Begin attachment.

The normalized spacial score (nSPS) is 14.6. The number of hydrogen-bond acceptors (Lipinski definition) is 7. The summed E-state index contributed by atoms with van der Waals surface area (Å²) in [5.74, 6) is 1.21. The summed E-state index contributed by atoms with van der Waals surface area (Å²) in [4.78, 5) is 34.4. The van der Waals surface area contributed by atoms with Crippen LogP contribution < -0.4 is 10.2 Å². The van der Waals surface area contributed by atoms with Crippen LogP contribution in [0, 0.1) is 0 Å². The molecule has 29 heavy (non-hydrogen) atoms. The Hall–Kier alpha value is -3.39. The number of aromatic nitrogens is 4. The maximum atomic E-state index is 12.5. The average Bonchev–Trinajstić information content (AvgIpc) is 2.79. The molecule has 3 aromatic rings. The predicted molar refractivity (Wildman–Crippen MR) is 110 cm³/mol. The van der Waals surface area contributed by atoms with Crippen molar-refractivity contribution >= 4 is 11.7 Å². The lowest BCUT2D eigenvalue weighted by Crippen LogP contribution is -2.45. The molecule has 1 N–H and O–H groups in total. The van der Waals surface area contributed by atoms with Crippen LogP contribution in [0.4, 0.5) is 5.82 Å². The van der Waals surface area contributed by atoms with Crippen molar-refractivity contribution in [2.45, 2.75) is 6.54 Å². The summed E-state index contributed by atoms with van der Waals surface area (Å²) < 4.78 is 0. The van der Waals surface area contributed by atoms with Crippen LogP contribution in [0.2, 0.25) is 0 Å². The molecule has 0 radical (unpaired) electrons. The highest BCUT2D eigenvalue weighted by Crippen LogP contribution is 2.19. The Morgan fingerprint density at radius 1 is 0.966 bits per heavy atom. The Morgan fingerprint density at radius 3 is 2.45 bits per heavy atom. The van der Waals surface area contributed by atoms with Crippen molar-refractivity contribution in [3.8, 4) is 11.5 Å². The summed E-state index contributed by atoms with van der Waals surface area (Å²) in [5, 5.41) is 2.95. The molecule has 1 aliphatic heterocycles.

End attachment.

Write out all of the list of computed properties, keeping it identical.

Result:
The normalized spacial score (nSPS) is 14.6. The number of hydrogen-bond acceptors (Lipinski definition) is 7. The summed E-state index contributed by atoms with van der Waals surface area (Å²) in [5.74, 6) is 1.21. The summed E-state index contributed by atoms with van der Waals surface area (Å²) in [4.78, 5) is 34.4. The van der Waals surface area contributed by atoms with Crippen LogP contribution < -0.4 is 10.2 Å². The van der Waals surface area contributed by atoms with Crippen LogP contribution in [0, 0.1) is 0 Å². The molecule has 29 heavy (non-hydrogen) atoms. The Hall–Kier alpha value is -3.39. The number of aromatic nitrogens is 4. The maximum atomic E-state index is 12.5. The average Bonchev–Trinajstić information content (AvgIpc) is 2.79. The molecule has 3 aromatic rings. The predicted molar refractivity (Wildman–Crippen MR) is 110 cm³/mol. The van der Waals surface area contributed by atoms with Crippen molar-refractivity contribution >= 4 is 11.7 Å². The lowest BCUT2D eigenvalue weighted by Crippen LogP contribution is -2.45. The molecule has 1 N–H and O–H groups in total. The van der Waals surface area contributed by atoms with Crippen LogP contribution in [0.4, 0.5) is 5.82 Å². The van der Waals surface area contributed by atoms with Crippen molar-refractivity contribution in [2.45, 2.75) is 6.54 Å². The summed E-state index contributed by atoms with van der Waals surface area (Å²) < 4.78 is 0. The van der Waals surface area contributed by atoms with Crippen LogP contribution in [0.2, 0.25) is 0 Å². The molecule has 0 radical (unpaired) electrons. The highest BCUT2D eigenvalue weighted by Crippen LogP contribution is 2.19. The Morgan fingerprint density at radius 1 is 0.966 bits per heavy atom. The Morgan fingerprint density at radius 3 is 2.45 bits per heavy atom. The van der Waals surface area contributed by atoms with Crippen molar-refractivity contribution in [3.8, 4) is 11.5 Å². The summed E-state index contributed by atoms with van der Waals surface area (Å²) in [5, 5.41) is 2.95. The molecule has 1 aliphatic heterocycles.